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Beyond the Desktop: An Introduction to Cloud Computing
文章来源:www.xzdhf88.com   发布者:88彩票大发网站   发布时间:2019-07-03 09:14:34   阅读:82

Beyond the Desktop: An Introduction to Cloud Computing

In a world that sees new technological trends bloom and fade on almost a daily basis, one new trend promises more longevity. This trend is called cloud computing, and it will change the way you use your computer and the Internet.

Cloud computing portends a major change in how we store information and run applications. Instead of running program sand data on an individual desktop computer, everything is hosted in the “cloud”—a nebulous assemblage of computers and servers accessed via the Internet. Cloud computing lets you access all your applications and documents from anywhere in the world, freeing you from the confines of the desktop and making it easier for group members in different locations to collaborate.

PART 1 Understanding Cloud Computing

The emergence of cloud computing is the computing equivalent of the electricity revolution of a century ago. Before the advent of electrical utilities, every farm and business produced its own electricity from freestanding generators. After the electrical grid was created, farms and businesses shut down their generators and bought electricity from the utilities, at a much lower price (and with much greater reliability) than they could produce on their own.

Look for the same type of revolution to occur as cloud computing takes hold. The desktop-centric notion of computing that we hold today is bound to fall by the wayside as we come to expect the universal access, 24/7 reliability, and ubiquitous collaboration promised by cloud computing. It is the way of the future.

Cloud Computing: What It Is—and What It Isn’t

With traditional desktop computing, you run copies of software programs on each computer you own. The documents you create are stored on the computer on which they were created. Although documents can be accessed from other computers on the network, they can’t be accessed by computers outside the network.

The whole scene is PC-centric.

With cloud computing, the software programs you use aren’t run from your personal computer, but are rather stored on servers accessed via the Internet. If your computer crashes, the software is still available for others to use. Same goes for the documents you create; they’re stored on a collection of servers accessed via the Internet. Anyone with permission can not only access the documents, but can also edit and collaborate on those documents in real time. Unlike traditional computing, this cloud computing model isn’t PC-centric, it’s document-centric. Which PC you use to access a document simply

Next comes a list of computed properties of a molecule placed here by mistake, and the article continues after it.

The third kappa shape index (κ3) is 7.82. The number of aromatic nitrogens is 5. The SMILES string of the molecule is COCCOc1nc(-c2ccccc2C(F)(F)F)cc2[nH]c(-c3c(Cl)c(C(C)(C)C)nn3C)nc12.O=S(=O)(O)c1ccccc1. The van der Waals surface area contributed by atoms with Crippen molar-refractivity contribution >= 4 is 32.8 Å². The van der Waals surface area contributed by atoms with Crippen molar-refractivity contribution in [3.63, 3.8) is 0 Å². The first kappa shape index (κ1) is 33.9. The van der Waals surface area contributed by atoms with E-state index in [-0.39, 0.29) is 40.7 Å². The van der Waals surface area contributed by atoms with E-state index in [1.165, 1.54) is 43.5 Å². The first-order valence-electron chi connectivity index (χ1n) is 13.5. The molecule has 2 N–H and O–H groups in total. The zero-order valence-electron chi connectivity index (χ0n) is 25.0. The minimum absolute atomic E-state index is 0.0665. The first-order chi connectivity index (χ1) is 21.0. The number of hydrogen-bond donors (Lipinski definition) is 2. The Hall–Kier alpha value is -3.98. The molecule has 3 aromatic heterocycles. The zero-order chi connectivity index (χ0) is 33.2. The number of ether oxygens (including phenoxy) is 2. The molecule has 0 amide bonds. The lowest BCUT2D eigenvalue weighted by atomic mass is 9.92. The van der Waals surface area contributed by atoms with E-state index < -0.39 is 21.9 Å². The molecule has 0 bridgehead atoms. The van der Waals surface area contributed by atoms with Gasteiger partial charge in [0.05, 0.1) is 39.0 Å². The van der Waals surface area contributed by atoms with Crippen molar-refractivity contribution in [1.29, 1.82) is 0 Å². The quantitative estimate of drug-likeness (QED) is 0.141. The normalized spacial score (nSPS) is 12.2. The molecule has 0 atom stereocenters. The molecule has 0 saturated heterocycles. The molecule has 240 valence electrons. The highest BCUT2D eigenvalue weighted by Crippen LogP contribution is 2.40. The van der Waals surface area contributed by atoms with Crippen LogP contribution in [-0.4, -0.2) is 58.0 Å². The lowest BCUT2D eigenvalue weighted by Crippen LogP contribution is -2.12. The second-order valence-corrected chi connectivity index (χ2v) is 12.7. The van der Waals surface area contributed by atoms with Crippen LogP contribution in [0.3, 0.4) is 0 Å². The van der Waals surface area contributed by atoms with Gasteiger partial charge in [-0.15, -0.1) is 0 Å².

isn’t important.

But that’s a simplification. Let’s look in more detail at what cloud computing

is—and, just as important, what it isn’t.

What Cloud Computing Isn’t

First, cloud computing isn’t network computing. With network computing, applications/documents are hosted on a single company’s server and accessed over the company’s network. Cloud computing is a lot bigger than that. It encompasses multiple companies, multiple servers, and multiple networks. Plus, unlike network computing, cloud services and storage are accessible from anywhere in the world over an Internet connection; with network computing, access is over the company’s network only.

Cloud computing also isn’t traditional outsourcing, where a company farms out (subcontracts) its computing services to an outside firm. While an outsourcing firm might host a company’s data or applications, those documents and programs are only accessible to the company’s employees via the company’s network, not to the entire world via the Internet.

So, despite superficial similarities, networking computing and outsourcing are not cloud computing.

What Cloud Computing Is

Key to the definition of cloud computing is the “cloud” itself. For our purposes, the cloud is a large group of interconnected computers. These computers can be personal computers or network servers; they can be public or private.

For example, Google hosts a cloud that consists of both smallish PCs and larger servers. Google’s cloud is a private one (that is, Google owns it) that is publicly accessible (by Google’s users).

This cloud of computers extends beyond a single company or enterprise. The applications and data served by the cloud are available to broad group of users, cross-enterprise and cross-platform. Access is via the Internet. Any authorized user can access these docs and apps from any computer over any Internet connection. And, to the user, the technology and infrastructure behind the cloud is invisible.

It isn’t apparent (and, in most cases doesn’t matter) whether cloud services are based on HTTP, HTML, XML, JavaScript, or other specific technologies.

_ Cloud computing is user-centric. Once you as a user are connected to the cloud, whatever is stored there—documents, messages, images, applications, whatever—becomes yours. In addition, not only is the data yours, but you can also share it with others. In effect, any device that accesses your data in the cloud also becomes yours.

_ Cloud computing is task-centric. Instead of focusing on the application and what it can do, the focus is on what you need done and how the application can do it for you. Traditional applications—word processing, spreadsheets, 版权所有:88彩票大发